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The Playlist

Interview: 'Tent City USA' Director Steven Cantor Talks His Process, Documentary Storytelling & The Homelessness Issue

  • By Katie Walsh
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  • April 5, 2012 3:38 PM
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Premiering on OWN on Thursday night, “Tent City USA” documents the lives of a group of homeless people in Nashville and the trials and tribulations they face in their quest to finds homes and a community, no matter how one might conceive of it. Executive producer Gabriel Byrne spearheaded the project, produced exclusively for OWN, who are now branching out into documentary production for the channel in addition to broadcasting festival hits. Byrne brought on noted documentary filmmaker Steven Cantor (“Devil’s Playground,” “loudQUIETloud: A Film About the Pixies”) to bring the story to life.

Interview: Nanni Moretti Talks 'We Have A Pope,' Berlusconi Film, And Italian Cinema

  • By Christopher Bell
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  • April 4, 2012 12:58 PM
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With a career spanning almost four decades, it's about time we put the "Nanni Moretti is the Italian Woody Allen" descriptor to rest. Though ultimately a flattering praise, it doesn't exactly paint an accurate picture. Generally composing movies with a perfect blend of comedic and dramatic elements, most of the humor in a Moretti film comes from cleverly written lines delivered in sincere dryness unlike the self-deprecating rambling/witty quips that live in Allen's scripts. Aside from maybe the Italian director's two diary-form films "Caro Diario" & "Aprile," it's hard to see either's output as even remotely interchangeable -- Moretti in sci-fi satire "Sleeper" or Allen in straight-drama "The Son's Room"? While they definitely write from a very personal place (well, Allen maybe not so often now), Moretti's explore various feelings such as becoming a father ("Aprile"), contemporary politics ("The Caiman"), religion ("We Have A Pope"), and even his old favorite past-time, water polo ("Red Lob"). Similarities exist, but their voices are very much their own.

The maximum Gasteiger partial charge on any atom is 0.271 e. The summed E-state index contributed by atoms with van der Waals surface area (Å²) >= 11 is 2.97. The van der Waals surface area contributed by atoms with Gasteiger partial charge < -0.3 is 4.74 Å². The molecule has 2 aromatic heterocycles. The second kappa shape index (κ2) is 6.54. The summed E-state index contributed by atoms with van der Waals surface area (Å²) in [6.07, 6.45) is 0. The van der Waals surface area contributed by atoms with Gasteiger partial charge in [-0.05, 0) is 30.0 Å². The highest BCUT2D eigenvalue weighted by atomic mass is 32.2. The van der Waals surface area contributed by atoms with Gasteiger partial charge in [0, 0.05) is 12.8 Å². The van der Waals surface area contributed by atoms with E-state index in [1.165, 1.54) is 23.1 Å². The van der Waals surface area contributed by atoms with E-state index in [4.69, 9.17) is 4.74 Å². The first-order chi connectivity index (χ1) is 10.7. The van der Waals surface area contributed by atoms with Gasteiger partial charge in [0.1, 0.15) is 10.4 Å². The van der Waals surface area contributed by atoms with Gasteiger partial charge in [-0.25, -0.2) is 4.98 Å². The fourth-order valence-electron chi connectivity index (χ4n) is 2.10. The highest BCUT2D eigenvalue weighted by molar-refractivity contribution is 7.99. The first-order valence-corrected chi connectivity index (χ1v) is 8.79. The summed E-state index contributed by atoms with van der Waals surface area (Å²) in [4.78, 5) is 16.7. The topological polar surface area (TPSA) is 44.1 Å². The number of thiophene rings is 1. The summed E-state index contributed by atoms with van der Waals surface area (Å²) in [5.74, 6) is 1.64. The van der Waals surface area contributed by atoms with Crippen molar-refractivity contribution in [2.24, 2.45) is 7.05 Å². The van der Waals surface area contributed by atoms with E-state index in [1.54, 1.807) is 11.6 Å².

Clive Owen Discusses Playing Fathers & Acting Alongside Ghosts In 'Intruders'

  • By Gabe Toro
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  • March 30, 2012 2:00 PM
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Into the pantheon of horror movie creatures comes Hollowface, the cloaked villain of Juan Carlos Fresnadillo’s “Intruders.” In this horror film, two separate families are stalked by the faceless killer who seeks his own identity. The film stars Clive Owen, who is used to fighting all sorts of bad guys, but has never explicitly tackled a ghost.

Happy St. Patrick's Day: Irish Director Kirsten Sheridan On 'Dollhouse,' The Word "Random" And Using Ryan Gosling's Music

  • By Jessica Kiang
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  • March 17, 2012 4:19 PM
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Continuing its festival run this week at SXSW, following its Berlin premiere, is a remarkable Irish film, "Dollhouse," directed by Kirsten Sheridan. The trippy, pulsing story of a home invasion scenario that is by turns scary, funny and surreal (you can read our review here), the film gained a special mention in Berlin, which is also where we caught up with its director.

Lasse Hallstrom Talks 'Salmon Fishing In The Yemen' & Says He Won't Return For Planned Sequel To 'The Hypnotist'

  • By Gabe Toro
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  • March 8, 2012 4:54 PM
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  • 3 Comments